By Jonathan Allen
NEW YORK (Reuters) - For those wondering whether they can bring their guns with them to the Trump-branded hotels and golf courses that dot the United States' classier corners, Donald Trump may have only added to their uncertainty during Wednesday's Republican debate.
The billionaire real-estate developer and presidential contender indicated he thought guns were not generally allowed, but should be. Several resorts bearing his name, however, have told news outlets guns are absolutely unwelcome, even for guests with permits.
On Thursday Trump's company, the Trump Organization, only added to the confusion by saying guns were already allowed.
The question, and its contradictory answers, came to the fore in Wednesday's debate among Republicans seeking their party's nomination for the November 2016 election during a discussion about gun control and the country's high rate of mass shootings, a highly divisive topic in U.S. politics.
Trump, who has spent months as the Republican favorite in polls, was in the middle of saying that gun-free zones in schools and elsewhere are a "catastrophe" that only make it easier for shootings to happen when a moderator asked him about his properties.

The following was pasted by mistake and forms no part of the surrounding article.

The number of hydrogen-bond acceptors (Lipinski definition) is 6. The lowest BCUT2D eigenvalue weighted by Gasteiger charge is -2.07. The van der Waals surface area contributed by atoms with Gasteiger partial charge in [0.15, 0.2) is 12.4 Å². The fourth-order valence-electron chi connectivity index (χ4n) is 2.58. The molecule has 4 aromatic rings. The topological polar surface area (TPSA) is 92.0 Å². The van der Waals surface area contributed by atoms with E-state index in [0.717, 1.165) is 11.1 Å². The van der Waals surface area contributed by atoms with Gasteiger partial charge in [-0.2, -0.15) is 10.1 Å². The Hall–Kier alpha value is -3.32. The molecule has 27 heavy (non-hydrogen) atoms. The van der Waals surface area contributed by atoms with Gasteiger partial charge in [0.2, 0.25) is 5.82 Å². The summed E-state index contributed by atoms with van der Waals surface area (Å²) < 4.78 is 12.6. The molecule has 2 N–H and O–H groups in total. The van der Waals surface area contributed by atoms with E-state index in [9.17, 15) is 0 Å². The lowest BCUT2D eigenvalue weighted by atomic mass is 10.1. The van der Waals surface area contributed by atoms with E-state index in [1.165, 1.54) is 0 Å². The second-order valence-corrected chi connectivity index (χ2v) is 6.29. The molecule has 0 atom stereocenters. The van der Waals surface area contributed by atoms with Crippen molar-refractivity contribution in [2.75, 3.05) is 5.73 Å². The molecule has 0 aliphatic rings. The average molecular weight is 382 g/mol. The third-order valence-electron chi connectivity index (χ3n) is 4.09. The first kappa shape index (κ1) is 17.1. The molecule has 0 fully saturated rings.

"We called a few Trump resorts," said moderator Carl Quintanilla, "that do not allow guns with or without a permit. Would you change those policies?"
Trump's eyes drifted up in thought for a split second. "I would change them," he said almost immediately, in a tone suggesting he had not considered it before but liked the idea. "OK. I would change them."
But the Trump Organization said there was nothing to change: guns are already allowed at Trump properties, even if the boss and some resorts appear unaware of this.
"While laws vary substantially from jurisdiction to jurisdiction," the company said in a statement, "we allow security personnel and other licensed individuals the ability to carry a firearm in an effort to protect themselves, our guests, associates and the general public." The firm, based in New York City, is opposed to gun-free zones, the statement said.
It declined to say why Trump and some of his hotels seemed unaware of this policy. Spokeswomen for Trump, who has been attacked by his Republican rivals who accuse him of being a less-than-serious candidate, did not respond to requests for comment.
Trump-stamped hotels and golf courses across the country appeared reluctant to discuss whether they agree with Trump's argument that more guns will increase safety.
Reuters contacted the general managers at nearly 20 Trump resorts. Most did not respond to messages, while a couple of managers simply expressed irritation at the inquiry and hung up.
(Reporting by Jonathan Allen; Additional reporting by Alana Wise; Editing by Dan Grebler)